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CISG CASE PRESENTATION
Transcript of CISG CASE PRESENTATION
Classification of issues
Ruling by the ICC
Classification of issues: key articles.
Ruling by the ICC
(Processed food product case)
Claimant was entitled to announce a suspension of the deliveries due to the occurrence of a case of force majeure.
Defendant was not entitled to withhold the payment of the price of the goods rebutting the case of force majeure nor on the grounds of alleged quality problems.
Claimant is entitled to receive payment of the purchase price for 90 tons ... of the product, less half of the re-packing costs claimed by defendant.
Defendant is not entitled to claim that the alleged losses incurred as a result of these alleged quality problems should be set off against claimant's claim for payment of the purchase price for 90 tons.
79A [Impediment excusing party from damages]
78B [Rate of interest];
71A1 [Suspension of performance: grounds for suspension];
67A [Risk when contract involves carriage of goods: risk passes on handing goods over to first carrier];
53A [Obligation of buyer to pay price of goods.];
Classification of issues using UNCITRAL classification code numbers:
OBLIGATIONS OF THE BUYER, Article 53: The buyer must pay the price for the goods and take delivery of them as required by the contract and this Convention
Article 67(1): If the contract of sale involves carriage of the goods and the seller is not bound to hand them over at a particular place, the risk passes to the buyer when the goods are handed over to the first carrier for transmission to the buyer in accordance with the contract of sale. If the seller is bound to hand the goods over to a carrier at a particular place, the risk does not passto the buyer until the goods are handed over to the carrier at that place. The fact that the seller is authorized to retain documents controlling the disposition of the goods does not affect the passage of the risk
Article 71 (1):
A party may suspend the performance of his obligations if, after the conclusion of the contract, it becomes apparent that the other party will not perform a substantial part of his obligations as a result of:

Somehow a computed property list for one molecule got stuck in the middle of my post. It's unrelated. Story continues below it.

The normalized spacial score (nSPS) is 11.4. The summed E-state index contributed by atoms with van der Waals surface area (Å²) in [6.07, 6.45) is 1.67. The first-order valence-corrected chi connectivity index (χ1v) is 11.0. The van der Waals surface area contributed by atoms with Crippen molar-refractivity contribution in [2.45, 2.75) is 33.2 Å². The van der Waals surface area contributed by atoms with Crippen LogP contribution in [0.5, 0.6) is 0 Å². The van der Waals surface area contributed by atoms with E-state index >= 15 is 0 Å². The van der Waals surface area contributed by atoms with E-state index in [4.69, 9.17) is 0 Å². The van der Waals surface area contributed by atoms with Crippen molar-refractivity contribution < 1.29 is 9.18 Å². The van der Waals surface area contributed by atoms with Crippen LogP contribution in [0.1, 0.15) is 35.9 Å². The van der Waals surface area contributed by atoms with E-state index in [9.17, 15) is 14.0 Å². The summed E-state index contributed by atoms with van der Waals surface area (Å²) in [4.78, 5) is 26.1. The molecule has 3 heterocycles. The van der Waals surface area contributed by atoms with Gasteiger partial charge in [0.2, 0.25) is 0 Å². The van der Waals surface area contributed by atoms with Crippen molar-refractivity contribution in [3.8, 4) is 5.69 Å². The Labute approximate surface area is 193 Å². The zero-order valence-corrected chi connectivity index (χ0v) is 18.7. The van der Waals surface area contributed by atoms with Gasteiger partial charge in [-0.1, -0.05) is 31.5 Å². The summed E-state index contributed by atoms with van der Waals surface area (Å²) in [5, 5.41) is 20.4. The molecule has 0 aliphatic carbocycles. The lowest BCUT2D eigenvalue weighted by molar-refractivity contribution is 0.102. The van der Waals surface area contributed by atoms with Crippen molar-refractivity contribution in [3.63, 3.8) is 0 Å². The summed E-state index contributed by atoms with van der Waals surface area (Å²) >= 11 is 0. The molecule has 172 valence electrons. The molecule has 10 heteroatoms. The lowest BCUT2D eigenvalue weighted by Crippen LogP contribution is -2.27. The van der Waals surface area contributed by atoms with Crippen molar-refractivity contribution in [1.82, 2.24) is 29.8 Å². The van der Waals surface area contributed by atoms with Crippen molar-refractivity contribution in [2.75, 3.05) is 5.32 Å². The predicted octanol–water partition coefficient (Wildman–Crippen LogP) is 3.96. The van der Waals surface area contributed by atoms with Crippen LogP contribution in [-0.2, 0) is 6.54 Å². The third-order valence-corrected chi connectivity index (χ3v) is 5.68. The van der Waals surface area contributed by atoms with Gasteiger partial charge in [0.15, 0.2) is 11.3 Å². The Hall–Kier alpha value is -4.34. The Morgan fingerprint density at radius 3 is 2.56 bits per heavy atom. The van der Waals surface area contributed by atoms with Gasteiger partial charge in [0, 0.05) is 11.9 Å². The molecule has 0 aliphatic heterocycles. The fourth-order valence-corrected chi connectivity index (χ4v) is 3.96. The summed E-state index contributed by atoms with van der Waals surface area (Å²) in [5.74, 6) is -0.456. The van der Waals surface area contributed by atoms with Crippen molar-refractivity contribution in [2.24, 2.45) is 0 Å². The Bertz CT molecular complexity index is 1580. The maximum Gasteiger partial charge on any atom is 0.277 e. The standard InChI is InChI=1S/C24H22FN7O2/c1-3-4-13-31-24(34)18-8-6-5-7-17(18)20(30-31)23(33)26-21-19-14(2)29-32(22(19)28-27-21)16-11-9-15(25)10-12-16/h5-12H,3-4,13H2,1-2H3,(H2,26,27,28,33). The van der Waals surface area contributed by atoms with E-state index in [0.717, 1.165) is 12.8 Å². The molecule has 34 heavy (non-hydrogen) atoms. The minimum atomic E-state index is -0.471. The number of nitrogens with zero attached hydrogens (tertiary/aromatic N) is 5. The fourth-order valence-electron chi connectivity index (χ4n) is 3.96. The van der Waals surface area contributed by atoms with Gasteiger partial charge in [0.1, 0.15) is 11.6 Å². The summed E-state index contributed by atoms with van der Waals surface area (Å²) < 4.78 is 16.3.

a) A serious deficiency in his ability to perform or in is credit-worthiness
Section III. Article 78:
If a party fails to pay the price or any other sum that is in arrears, the other party is entitled to interest on it, without prejudice to any claim for damages recoverable under article 74.
Section IV. Exemptions, Article 79 (a):
(1) A party is not liable for a failure to perform any of his obligations if he proves that the failure was due to an impediment beyond his control and that he could not reasonably be expected to have taken the impediment into account at the time of the conclusion of the contract or to have avoided or overcome it, or its consequences.
ICC Arbitration Case No. 8790 of 2000
Five main breaches to the contract
Reference to arbitration
No certificate for alleged quality problems
No contradictory inspection at reception
United Nations Conventions for the International Sale of Goods
ICC Arbitration Case 8790 of 2000
Claimant: seller (Central Europe)
Defendant: buyer (Western Europe)
- inconsistent versions of contract
- exclusion of common courts
- 1980 UN Sales Convention (CISG)
- force majeure
- breach of contract
Place of arbitration: Paris, France
Contract for sale of processed food product
Two versions of the contract
Russian version Bilingual version
Contained arbitration clause No arbitration clause
Just a summarized version
No evidence of forgery,
ICC considers it valid
No date on it
Obligations arising from such contract
1) Deliver 1.000 tons at
2) Present to defendant after
loading the goods a certificate of
radioactivity, a health certificate,
a certificate of quality, a certificate
of origin of the product.
1) Pay the price
3) At the time of the reception of the deliveries at its own place of business, do a contradictory inspection of the goods.
2) Pre-shipment inspection
(clause B9 of FCA Incoterms)
Origin of the dispute
Suspension of deliveries by seller due to drought caused buyer to suspend payment alleging contract breach by seller. Moreover, buyer claims delivered products do not respect agreed quality requirements.
Need to adopt uniform standards (lei uniforme)
UNCITRAL drafted and adopted CISG in 1980
Autonomy of the parties (Art. 6; Art. 12)
Freedom of contract (Art. 8; Art. 9)
Preamble, two main aspects:
Part I: Application and general provisions
Part II: Formation of the contract
Part III: Sale of goods
Part IV: Final provisions
Explanatory note by UNCITRAL
Development of international trade
Connection of friendly relations among States
Thank you for your attention!
Considering the technicalities involved in the case, arbitration proceedings and application of CISG made resolution much faster and cheaper.
Contract between companies from different states, language problems
Drought as force majeure, damaged goods
Uncertainty of parties as to the use of common courts or arbitration for dispute resolution